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Unformatted text preview: City. Employment was roughly the same; the clerks in the old stores downtown were replaced by the new ones at Bargain City. The company made no substantial investment in the community, other than its land and building. In fact, it would not even allow its money to sit in local banks. At midnight, every night, the day's receipts were wired to the home office in Gainesville, Florida. The study concluded that expansion was obviously wise for the shareholders of Bargain City, but it was economically devastating for most small towns. And the real damage was cultural. With boarded-up stores and empty sidewalks, the rich town life of main streets and courthouse squares was quickly dying. A petition in support of Bargain City had 480 names. Our petition in opposition had 12. The council voted unanimously, 5-0, to approve it. I wrote a harsh editorial and for a month read nasty letters addressed to me. For the first time, I was called a "tree-hugger." Within a month, the bulldozers had completely razed fifty acres. The curbs and gutters were in, and a grand opening was announced for December 1, just in time for Christmas. With money committed, Bargain City wasted no time in building its warehouse. The company had a reputation for shrewd and decisive management. The store and its parking lot covered about twenty acres. The outparcels were quickly sold to other chains, and before long the city had approved a sixteen-pump self-serve gas station, a convenience store, three fast-food restaurants, a discount shoe store, a discount furniture store, and a large grocery store. I could not deny advertising to Bargain City. I didn't need their money, but since theTimes was the only countywide paper, they had to advertise in it. (In response to a zoning flap I stirred up in 1977, a small right-wing rag called theClanton Chronicle was up and running but struggling mightily.) In mid-November, I met with a representative of the company and we laid out a series of rather expensive ads fo...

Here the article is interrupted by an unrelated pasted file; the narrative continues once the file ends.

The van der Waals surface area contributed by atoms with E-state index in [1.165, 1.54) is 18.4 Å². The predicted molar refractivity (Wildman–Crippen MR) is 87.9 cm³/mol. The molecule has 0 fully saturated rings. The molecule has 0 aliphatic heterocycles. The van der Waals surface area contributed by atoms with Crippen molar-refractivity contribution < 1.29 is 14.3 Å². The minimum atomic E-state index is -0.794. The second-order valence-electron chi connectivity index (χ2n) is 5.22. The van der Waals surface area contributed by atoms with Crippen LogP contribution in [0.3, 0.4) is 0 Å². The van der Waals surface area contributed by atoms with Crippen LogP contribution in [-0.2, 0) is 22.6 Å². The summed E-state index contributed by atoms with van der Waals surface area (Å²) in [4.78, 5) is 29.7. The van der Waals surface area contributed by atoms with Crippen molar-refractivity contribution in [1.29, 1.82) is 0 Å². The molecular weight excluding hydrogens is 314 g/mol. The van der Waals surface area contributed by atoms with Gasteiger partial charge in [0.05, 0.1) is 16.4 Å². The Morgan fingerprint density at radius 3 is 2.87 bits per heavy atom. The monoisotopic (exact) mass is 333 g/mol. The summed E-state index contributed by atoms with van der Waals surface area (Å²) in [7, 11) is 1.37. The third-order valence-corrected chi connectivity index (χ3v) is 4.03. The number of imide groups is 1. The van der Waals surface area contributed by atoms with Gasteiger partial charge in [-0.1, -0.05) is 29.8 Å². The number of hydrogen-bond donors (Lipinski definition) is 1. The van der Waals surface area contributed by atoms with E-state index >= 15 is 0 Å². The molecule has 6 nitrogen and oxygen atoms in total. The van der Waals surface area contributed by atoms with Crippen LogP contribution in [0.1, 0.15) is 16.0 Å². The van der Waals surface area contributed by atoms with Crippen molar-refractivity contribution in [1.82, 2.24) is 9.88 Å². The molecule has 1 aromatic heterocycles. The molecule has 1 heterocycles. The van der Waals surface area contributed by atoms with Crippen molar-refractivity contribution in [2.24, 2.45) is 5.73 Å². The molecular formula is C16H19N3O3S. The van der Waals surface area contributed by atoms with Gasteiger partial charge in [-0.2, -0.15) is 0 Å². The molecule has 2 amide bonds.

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- Spring '10